OBJECTIVE: Posttraumatic hyperthermia has been demonstrated to worsen neurological outcome in models of brain injury. The purpose of this study was to examine the effects of systemic hyperthermia on locomotor and morphological outcome measures after traumatic spinal cord injury (SCI) in the rat. METHODS: After a T10 laminectomy, spinal cord contusions were produced from a height of 12.5 mm onto exposed cords (NYU Impactor; New York University Neurosurgery Laboratory, New York, NY) in adult rats that were divided into three groups. Group 1 (n = 9) underwent whole body hyperthermia (rectal temperature, 39.5°C) 30 minutes postinjury for 4 hours, Group 2 (n = 8) underwent normothermia (rectal temperature, 37°C) 30 minutes postinjury for 4 hours, and Group 3 (n = 10) underwent traumatic SCI with no postinjury thermal treatment. Twice-weekly assessments of locomotor function were made during a 6-week survival period using the Basso-Beattie-Breshnahan locomotor rating scale. Forty-four days after injury, animals were perfused, and their spinal cords serially sectioned. Sections were stained with hematoxylin, eosin, and Luxol fast blue for histopathological analysis. The percentage of tissue damage was quantitatively determined by using computer-aided image analysis. RESULTS: The results showed that 4 hours of postinjury hyperthermia significantly worsened locomotor outcome (final Basso-Beattie-Breshnahan scores were 9.7 ± 0.3 [Group 1] versus 10.8 ± 0.4 [Group 2] versus 11.3 ± 0.3 [Group 3]) and led to an increase in the percentage of tissue damage (32.9 ± 3.2% [Group 1] versus 22.3 ± 2.8% [Group 3]). CONCLUSION: These data suggest that complications of SCI (e.g., fever, infection) leading to an elevation of systemic temperature may add to the severity of secondary injury associated with traumatic SCI and significantly affect neurological outcome.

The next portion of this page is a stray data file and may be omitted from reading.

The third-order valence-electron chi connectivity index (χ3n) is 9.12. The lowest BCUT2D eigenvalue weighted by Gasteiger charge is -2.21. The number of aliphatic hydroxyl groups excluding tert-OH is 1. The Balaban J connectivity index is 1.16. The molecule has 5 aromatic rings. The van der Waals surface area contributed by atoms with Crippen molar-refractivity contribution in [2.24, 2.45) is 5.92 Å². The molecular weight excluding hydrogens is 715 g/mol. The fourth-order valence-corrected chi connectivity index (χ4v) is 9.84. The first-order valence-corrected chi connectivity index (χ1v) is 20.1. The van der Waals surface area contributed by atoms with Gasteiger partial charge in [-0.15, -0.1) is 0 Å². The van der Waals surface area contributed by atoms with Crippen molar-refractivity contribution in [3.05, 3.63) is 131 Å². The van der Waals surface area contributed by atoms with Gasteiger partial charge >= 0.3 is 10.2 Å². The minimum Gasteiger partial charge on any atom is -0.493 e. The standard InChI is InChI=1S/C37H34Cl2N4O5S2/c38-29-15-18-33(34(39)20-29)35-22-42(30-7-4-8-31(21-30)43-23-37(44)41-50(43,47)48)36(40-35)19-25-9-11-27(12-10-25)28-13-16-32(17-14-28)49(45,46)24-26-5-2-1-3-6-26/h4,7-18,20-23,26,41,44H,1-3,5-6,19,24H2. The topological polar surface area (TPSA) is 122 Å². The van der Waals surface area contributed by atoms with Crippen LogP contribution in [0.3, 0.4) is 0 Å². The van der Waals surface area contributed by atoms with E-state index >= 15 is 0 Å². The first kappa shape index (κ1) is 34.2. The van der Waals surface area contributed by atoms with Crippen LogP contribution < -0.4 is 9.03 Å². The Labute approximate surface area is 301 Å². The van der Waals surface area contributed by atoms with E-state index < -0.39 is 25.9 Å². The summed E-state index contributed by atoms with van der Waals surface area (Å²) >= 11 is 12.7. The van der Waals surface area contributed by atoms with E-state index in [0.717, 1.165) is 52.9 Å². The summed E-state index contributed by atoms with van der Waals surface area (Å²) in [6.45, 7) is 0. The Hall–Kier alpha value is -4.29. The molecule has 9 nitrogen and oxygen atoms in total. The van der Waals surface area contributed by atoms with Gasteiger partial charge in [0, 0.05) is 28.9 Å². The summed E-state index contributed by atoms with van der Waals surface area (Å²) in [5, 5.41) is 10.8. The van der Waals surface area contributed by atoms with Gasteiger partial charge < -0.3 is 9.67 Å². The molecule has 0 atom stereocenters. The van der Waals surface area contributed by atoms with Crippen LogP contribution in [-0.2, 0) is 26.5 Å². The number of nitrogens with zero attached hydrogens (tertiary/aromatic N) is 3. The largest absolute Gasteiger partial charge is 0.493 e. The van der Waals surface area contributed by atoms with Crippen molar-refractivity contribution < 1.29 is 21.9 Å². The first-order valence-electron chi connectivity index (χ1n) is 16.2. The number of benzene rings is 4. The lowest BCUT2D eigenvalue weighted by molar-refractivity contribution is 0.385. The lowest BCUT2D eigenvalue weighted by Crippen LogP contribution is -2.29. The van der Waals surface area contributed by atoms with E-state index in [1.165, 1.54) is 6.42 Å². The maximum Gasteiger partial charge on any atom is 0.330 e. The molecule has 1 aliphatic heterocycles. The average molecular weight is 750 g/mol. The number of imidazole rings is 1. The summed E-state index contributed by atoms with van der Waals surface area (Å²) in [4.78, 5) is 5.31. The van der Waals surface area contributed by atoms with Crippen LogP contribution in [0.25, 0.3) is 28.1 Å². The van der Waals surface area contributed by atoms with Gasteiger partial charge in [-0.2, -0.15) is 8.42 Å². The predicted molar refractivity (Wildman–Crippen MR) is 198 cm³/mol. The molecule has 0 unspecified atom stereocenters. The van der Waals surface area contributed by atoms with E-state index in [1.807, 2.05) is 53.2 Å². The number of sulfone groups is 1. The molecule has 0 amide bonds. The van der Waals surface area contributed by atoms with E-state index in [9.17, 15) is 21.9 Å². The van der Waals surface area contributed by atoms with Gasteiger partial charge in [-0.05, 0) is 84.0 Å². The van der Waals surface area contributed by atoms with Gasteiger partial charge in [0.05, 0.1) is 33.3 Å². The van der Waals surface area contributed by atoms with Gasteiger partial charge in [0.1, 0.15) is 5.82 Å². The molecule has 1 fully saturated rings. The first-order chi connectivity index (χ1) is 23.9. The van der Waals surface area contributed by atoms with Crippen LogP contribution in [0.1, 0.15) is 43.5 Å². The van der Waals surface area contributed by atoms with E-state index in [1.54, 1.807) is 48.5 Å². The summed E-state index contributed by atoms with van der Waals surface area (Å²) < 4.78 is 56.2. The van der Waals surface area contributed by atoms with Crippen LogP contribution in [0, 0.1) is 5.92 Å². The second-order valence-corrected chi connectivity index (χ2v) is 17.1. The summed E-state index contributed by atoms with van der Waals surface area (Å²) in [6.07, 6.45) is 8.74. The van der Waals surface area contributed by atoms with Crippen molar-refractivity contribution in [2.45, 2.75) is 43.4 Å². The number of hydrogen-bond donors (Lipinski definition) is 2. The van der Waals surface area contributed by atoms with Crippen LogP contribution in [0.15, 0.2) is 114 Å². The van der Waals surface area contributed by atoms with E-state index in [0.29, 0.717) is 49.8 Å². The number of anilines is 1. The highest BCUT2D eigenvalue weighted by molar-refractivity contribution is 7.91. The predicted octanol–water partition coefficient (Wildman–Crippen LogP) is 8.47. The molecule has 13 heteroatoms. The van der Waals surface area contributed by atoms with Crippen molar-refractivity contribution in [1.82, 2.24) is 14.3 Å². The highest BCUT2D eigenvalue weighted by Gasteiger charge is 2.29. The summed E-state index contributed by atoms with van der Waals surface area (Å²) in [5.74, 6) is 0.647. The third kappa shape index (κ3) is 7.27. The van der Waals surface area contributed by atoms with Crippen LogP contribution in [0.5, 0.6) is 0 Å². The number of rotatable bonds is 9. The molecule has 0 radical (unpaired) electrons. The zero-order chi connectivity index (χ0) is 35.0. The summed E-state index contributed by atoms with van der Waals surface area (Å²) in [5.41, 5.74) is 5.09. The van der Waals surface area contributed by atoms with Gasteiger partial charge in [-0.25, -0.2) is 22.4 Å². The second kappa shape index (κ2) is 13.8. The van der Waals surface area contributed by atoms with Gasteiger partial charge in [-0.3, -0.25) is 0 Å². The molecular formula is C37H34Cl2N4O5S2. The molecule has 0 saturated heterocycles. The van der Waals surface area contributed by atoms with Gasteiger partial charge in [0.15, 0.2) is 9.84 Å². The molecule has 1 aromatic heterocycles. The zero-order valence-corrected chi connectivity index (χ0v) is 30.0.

|Original language||English (US)|
|Number of pages||8|
|State||Published - Jul 3 2001|
- Locomotor function
- Secondary injury
ASJC Scopus subject areas
- Clinical Neurology